EV owners use apps, but aren’t always happy with performance

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New JD Power research finds speed and functionality an issue with EV mobile apps

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While most vehicle owners use mobile apps offered by the automaker, those who drive electric vehicles (EVs) rely on their own the most. More than half of electric vehicle drivers use their vehicle brand’s app for at least half the time they drive, but they’re not always satisfied with the performance of the device, according to new research from JD Power. application.

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“For the most part, owners are still very dissatisfied with the functionality and speed of EV applications that are on the market,” said Jason Norton, senior director of the global automotive consultancy. “Manufacturers need to focus more on these critical areas, creating a user experience that aligns with other frequently used consumer apps. For example, banking customers probably wouldn’t wait 60 seconds to see their account on their bank’s app, so why would EV owners wait so long to confirm that their vehicle doors are locked?”

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Among the applications available for electric vehicles, the study found that the most successful came from Ford, Tesla, Hyundai, Kia and Genesis. Apps from new brands in the EV market, such as Lucid and Rivian, fell short in terms of charging functionality, app speed, and overall content offered. JD Power said startups need to “better understand consumer expectations” and provide content that their apps currently lack, such as the ability to find charging stations, configure the charging process, and provide information. on electric driving and technology.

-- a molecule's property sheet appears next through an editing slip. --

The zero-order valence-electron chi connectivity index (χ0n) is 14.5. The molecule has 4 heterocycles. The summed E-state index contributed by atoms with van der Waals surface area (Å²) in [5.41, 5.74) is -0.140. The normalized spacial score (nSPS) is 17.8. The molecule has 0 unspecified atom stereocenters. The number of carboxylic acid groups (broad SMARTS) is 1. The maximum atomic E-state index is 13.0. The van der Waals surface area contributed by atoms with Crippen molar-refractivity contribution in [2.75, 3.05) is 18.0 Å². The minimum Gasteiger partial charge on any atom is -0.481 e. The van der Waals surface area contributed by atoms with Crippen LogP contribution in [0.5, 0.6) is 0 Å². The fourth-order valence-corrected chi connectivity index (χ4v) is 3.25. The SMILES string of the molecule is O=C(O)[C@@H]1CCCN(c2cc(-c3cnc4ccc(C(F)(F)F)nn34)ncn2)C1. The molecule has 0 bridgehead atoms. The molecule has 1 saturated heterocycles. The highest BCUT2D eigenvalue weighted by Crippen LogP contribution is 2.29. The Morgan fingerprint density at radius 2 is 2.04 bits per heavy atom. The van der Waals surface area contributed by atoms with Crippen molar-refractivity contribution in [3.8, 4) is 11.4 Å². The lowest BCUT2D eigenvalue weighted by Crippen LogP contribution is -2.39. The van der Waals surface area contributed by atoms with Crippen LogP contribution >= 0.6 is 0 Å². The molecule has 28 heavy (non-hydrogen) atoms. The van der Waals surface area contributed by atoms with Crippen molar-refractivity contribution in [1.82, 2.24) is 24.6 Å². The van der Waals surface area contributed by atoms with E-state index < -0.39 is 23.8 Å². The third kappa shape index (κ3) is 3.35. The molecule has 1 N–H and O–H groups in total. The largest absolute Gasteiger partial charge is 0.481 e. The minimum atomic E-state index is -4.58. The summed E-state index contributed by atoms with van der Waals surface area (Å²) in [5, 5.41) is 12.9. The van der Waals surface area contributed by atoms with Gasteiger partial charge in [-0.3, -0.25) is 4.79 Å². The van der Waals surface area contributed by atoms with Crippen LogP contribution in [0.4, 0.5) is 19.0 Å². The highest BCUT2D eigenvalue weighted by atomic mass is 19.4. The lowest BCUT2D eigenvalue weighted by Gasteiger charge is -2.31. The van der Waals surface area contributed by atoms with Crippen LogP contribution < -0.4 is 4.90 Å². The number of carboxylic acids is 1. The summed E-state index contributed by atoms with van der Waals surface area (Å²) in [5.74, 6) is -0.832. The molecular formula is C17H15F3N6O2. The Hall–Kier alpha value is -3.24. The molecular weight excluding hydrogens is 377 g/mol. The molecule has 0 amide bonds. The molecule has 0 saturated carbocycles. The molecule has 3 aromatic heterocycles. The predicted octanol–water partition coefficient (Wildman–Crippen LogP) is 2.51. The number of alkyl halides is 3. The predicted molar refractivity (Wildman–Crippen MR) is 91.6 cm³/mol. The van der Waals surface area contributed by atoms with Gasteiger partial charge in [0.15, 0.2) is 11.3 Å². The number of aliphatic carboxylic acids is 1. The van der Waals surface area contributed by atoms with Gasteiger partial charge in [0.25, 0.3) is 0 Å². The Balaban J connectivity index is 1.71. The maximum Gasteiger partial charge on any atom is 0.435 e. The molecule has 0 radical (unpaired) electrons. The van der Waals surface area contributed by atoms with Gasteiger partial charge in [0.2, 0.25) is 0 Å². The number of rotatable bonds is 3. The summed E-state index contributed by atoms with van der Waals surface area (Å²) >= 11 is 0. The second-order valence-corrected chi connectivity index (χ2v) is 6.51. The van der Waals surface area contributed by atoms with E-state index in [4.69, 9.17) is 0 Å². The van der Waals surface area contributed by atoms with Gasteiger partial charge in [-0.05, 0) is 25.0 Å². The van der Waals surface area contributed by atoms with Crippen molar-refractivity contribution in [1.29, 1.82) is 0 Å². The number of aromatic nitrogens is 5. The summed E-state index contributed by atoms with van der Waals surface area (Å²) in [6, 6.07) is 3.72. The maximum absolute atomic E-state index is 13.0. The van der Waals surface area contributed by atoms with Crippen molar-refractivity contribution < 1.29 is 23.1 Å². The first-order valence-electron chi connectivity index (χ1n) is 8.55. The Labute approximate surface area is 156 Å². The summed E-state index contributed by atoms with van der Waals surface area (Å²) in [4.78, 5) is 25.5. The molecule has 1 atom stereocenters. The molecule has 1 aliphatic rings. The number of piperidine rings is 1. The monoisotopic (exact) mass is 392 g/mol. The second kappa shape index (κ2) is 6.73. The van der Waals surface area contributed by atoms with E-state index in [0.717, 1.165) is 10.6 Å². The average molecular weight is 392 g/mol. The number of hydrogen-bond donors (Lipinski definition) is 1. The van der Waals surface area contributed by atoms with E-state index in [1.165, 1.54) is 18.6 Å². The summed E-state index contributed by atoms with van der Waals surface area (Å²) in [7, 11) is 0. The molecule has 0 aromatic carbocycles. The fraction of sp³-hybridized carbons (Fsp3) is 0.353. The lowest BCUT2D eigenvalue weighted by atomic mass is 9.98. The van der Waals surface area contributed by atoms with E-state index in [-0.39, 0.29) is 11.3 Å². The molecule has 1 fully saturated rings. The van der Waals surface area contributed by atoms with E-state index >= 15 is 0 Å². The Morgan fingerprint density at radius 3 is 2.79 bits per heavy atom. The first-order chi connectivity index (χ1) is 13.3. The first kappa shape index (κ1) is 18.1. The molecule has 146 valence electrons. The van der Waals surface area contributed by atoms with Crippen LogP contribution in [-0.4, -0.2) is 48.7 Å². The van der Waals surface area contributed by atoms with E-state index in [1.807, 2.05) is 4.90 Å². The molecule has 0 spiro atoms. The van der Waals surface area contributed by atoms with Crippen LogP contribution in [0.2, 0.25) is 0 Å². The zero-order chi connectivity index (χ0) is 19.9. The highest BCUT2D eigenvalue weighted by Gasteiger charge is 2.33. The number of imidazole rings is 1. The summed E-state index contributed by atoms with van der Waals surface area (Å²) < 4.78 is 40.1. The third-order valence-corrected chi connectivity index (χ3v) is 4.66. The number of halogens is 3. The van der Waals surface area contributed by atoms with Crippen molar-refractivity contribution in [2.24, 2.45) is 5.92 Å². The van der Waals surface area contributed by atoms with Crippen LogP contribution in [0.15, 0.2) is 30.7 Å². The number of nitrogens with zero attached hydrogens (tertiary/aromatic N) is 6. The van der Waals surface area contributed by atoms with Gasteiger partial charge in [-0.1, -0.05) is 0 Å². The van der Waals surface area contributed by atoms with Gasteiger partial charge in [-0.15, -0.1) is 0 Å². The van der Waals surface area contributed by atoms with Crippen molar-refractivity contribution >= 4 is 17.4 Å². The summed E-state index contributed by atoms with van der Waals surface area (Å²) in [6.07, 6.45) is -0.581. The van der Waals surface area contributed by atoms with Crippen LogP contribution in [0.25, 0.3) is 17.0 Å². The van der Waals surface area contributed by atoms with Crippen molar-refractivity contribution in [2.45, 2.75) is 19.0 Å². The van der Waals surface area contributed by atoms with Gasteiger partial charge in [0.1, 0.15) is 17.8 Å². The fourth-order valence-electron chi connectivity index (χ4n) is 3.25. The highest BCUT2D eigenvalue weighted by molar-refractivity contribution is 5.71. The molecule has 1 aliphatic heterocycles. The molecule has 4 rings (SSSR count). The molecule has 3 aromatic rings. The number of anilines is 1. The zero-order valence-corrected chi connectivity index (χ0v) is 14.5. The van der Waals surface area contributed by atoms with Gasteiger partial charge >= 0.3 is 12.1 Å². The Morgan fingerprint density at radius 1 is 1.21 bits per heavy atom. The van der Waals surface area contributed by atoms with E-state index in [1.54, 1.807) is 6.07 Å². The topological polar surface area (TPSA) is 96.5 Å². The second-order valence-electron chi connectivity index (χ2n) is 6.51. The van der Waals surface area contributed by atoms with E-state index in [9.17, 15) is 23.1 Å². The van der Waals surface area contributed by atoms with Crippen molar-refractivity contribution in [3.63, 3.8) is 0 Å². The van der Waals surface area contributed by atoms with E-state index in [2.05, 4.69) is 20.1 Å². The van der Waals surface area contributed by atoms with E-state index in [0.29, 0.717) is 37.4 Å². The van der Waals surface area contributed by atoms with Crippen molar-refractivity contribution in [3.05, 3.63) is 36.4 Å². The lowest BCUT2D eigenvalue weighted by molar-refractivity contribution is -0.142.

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The study also revealed the following:

Charging is the big deal. Seventy percent of EV owners surveyed said they use their app “at least every other trip” to monitor their available range and charging process. Most charged their vehicle at home, but even so, 85% said they wanted to be able to find public charging stations if they needed them while driving.

Users want more features. Of the 20 most common app features, 15% were cited as “desirable” by 70% of EV owners, but only eight of these are widely available. Many also wanted advanced features, such as the ability to use their phone as a vehicle key, which are only offered by a few car manufacturers.

Dealers need to get involved. Applications should be explained by dealership personnel when the vehicle is sold. Thirty-two percent of EV owners said they never used their EV apps because they didn’t know how to.

EV owners don’t want to pay for their apps. The main reason owners stop using their apps is because the free trial period has expired. They are unwilling to pay for an automaker’s EV app, especially if that brand previously offered it for free but now wants to be paid for it.

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